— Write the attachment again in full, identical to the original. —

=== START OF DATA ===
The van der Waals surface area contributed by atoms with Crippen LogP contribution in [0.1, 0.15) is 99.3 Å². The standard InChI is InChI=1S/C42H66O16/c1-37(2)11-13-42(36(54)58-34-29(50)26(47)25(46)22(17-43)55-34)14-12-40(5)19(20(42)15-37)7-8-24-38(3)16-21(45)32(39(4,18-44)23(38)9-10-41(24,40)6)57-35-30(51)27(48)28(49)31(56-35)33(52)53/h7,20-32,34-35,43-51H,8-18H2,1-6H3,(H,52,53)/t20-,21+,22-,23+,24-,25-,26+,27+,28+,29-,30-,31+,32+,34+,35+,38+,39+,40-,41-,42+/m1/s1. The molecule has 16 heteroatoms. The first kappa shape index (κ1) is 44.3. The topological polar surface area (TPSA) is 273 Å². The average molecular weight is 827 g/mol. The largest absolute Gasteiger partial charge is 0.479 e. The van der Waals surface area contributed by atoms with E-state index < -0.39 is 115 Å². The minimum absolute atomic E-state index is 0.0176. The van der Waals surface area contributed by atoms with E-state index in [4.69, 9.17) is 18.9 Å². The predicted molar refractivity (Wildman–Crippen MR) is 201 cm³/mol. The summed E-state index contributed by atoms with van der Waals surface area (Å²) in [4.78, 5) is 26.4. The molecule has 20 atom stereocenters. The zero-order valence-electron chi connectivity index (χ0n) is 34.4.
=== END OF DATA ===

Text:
The van der Waals surface area contributed by atoms with Crippen LogP contribution in [0.1, 0.15) is 99.3 Å². The standard InChI is InChI=1S/C42H66O16/c1-37(2)11-13-42(36(54)58-34-29(50)26(47)25(46)22(17-43)55-34)14-12-40(5)19(20(42)15-37)7-8-24-38(3)16-21(45)32(39(4,18-44)23(38)9-10-41(24,40)6)57-35-30(51)27(48)28(49)31(56-35)33(52)53/h7,20-32,34-35,43-51H,8-18H2,1-6H3,(H,52,53)/t20-,21+,22-,23+,24-,25-,26+,27+,28+,29-,30-,31+,32+,34+,35+,38+,39+,40-,41-,42+/m1/s1. The molecule has 16 heteroatoms. The first kappa shape index (κ1) is 44.3. The topological polar surface area (TPSA) is 273 Å². The average molecular weight is 827 g/mol. The largest absolute Gasteiger partial charge is 0.479 e. The van der Waals surface area contributed by atoms with E-state index < -0.39 is 115 Å². The minimum absolute atomic E-state index is 0.0176. The van der Waals surface area contributed by atoms with E-state index in [4.69, 9.17) is 18.9 Å². The predicted molar refractivity (Wildman–Crippen MR) is 201 cm³/mol. The summed E-state index contributed by atoms with van der Waals surface area (Å²) in [4.78, 5) is 26.4. The molecule has 20 atom stereocenters. The zero-order valence-electron chi connectivity index (χ0n) is 34.4.